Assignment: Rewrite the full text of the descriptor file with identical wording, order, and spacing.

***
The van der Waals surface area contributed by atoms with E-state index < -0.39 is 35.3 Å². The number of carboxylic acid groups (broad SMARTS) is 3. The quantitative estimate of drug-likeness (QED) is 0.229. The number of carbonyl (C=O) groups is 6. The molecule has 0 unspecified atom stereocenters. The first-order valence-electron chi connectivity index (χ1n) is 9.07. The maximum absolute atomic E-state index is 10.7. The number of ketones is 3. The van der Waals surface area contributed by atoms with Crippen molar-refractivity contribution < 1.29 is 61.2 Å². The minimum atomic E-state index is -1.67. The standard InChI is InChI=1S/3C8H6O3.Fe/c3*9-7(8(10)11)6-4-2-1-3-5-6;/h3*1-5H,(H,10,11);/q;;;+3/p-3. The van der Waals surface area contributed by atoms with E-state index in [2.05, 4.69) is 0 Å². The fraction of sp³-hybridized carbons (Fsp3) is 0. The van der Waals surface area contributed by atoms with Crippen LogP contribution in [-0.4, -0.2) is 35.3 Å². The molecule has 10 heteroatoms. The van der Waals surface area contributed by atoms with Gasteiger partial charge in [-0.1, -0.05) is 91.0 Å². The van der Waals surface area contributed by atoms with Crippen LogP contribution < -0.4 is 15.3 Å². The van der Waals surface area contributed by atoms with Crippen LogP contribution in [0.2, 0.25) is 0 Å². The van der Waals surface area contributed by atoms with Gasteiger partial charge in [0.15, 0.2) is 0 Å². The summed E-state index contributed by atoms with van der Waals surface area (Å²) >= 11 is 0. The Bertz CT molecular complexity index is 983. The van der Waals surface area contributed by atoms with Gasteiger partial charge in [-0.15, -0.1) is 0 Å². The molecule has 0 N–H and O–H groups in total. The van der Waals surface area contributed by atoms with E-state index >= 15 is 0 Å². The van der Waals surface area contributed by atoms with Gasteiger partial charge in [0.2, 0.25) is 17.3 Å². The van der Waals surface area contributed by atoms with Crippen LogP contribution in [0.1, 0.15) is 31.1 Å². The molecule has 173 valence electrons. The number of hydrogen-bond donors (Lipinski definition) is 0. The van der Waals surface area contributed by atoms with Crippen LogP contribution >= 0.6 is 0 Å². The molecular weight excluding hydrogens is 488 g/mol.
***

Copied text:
The van der Waals surface area contributed by atoms with E-state index < -0.39 is 35.3 Å². The number of carboxylic acid groups (broad SMARTS) is 3. The quantitative estimate of drug-likeness (QED) is 0.229. The number of carbonyl (C=O) groups is 6. The molecule has 0 unspecified atom stereocenters. The first-order valence-electron chi connectivity index (χ1n) is 9.07. The maximum absolute atomic E-state index is 10.7. The number of ketones is 3. The van der Waals surface area contributed by atoms with Crippen molar-refractivity contribution < 1.29 is 61.2 Å². The minimum atomic E-state index is -1.67. The standard InChI is InChI=1S/3C8H6O3.Fe/c3*9-7(8(10)11)6-4-2-1-3-5-6;/h3*1-5H,(H,10,11);/q;;;+3/p-3. The van der Waals surface area contributed by atoms with E-state index in [2.05, 4.69) is 0 Å². The fraction of sp³-hybridized carbons (Fsp3) is 0. The van der Waals surface area contributed by atoms with Crippen LogP contribution in [-0.4, -0.2) is 35.3 Å². The molecule has 10 heteroatoms. The van der Waals surface area contributed by atoms with Gasteiger partial charge in [-0.1, -0.05) is 91.0 Å². The van der Waals surface area contributed by atoms with Crippen LogP contribution < -0.4 is 15.3 Å². The van der Waals surface area contributed by atoms with Crippen LogP contribution in [0.2, 0.25) is 0 Å². The van der Waals surface area contributed by atoms with Gasteiger partial charge in [0.15, 0.2) is 0 Å². The summed E-state index contributed by atoms with van der Waals surface area (Å²) >= 11 is 0. The Bertz CT molecular complexity index is 983. The van der Waals surface area contributed by atoms with Gasteiger partial charge in [-0.15, -0.1) is 0 Å². The molecule has 0 N–H and O–H groups in total. The van der Waals surface area contributed by atoms with E-state index >= 15 is 0 Å². The van der Waals surface area contributed by atoms with Gasteiger partial charge in [0.2, 0.25) is 17.3 Å². The van der Waals surface area contributed by atoms with Crippen LogP contribution in [0.1, 0.15) is 31.1 Å². The molecule has 173 valence electrons. The number of hydrogen-bond donors (Lipinski definition) is 0. The van der Waals surface area contributed by atoms with Crippen LogP contribution >= 0.6 is 0 Å². The molecular weight excluding hydrogens is 488 g/mol.